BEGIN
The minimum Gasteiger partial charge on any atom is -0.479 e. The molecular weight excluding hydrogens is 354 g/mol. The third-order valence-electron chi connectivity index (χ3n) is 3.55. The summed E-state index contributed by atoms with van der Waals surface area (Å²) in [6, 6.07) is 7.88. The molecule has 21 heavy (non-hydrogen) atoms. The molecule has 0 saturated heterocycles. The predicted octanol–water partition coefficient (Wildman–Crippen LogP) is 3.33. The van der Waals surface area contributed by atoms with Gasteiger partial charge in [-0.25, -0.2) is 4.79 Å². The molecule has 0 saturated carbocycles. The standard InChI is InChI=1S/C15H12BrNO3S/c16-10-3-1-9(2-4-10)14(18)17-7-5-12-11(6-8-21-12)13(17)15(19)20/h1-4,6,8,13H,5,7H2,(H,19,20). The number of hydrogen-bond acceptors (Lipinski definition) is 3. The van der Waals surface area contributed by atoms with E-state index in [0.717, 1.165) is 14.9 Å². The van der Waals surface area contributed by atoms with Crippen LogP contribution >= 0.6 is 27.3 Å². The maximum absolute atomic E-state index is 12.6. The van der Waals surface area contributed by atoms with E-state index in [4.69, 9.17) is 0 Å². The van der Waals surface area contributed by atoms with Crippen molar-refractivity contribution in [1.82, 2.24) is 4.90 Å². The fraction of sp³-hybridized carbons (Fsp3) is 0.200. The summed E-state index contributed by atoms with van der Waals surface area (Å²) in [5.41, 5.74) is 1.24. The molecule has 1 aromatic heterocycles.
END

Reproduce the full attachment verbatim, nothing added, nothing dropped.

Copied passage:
The minimum Gasteiger partial charge on any atom is -0.479 e. The molecular weight excluding hydrogens is 354 g/mol. The third-order valence-electron chi connectivity index (χ3n) is 3.55. The summed E-state index contributed by atoms with van der Waals surface area (Å²) in [6, 6.07) is 7.88. The molecule has 21 heavy (non-hydrogen) atoms. The molecule has 0 saturated heterocycles. The predicted octanol–water partition coefficient (Wildman–Crippen LogP) is 3.33. The van der Waals surface area contributed by atoms with Gasteiger partial charge in [-0.25, -0.2) is 4.79 Å². The molecule has 0 saturated carbocycles. The standard InChI is InChI=1S/C15H12BrNO3S/c16-10-3-1-9(2-4-10)14(18)17-7-5-12-11(6-8-21-12)13(17)15(19)20/h1-4,6,8,13H,5,7H2,(H,19,20). The number of hydrogen-bond acceptors (Lipinski definition) is 3. The van der Waals surface area contributed by atoms with E-state index in [0.717, 1.165) is 14.9 Å². The van der Waals surface area contributed by atoms with Crippen LogP contribution >= 0.6 is 27.3 Å². The maximum absolute atomic E-state index is 12.6. The van der Waals surface area contributed by atoms with E-state index in [4.69, 9.17) is 0 Å². The van der Waals surface area contributed by atoms with Crippen molar-refractivity contribution in [1.82, 2.24) is 4.90 Å². The fraction of sp³-hybridized carbons (Fsp3) is 0.200. The summed E-state index contributed by atoms with van der Waals surface area (Å²) in [5.41, 5.74) is 1.24. The molecule has 1 aromatic heterocycles.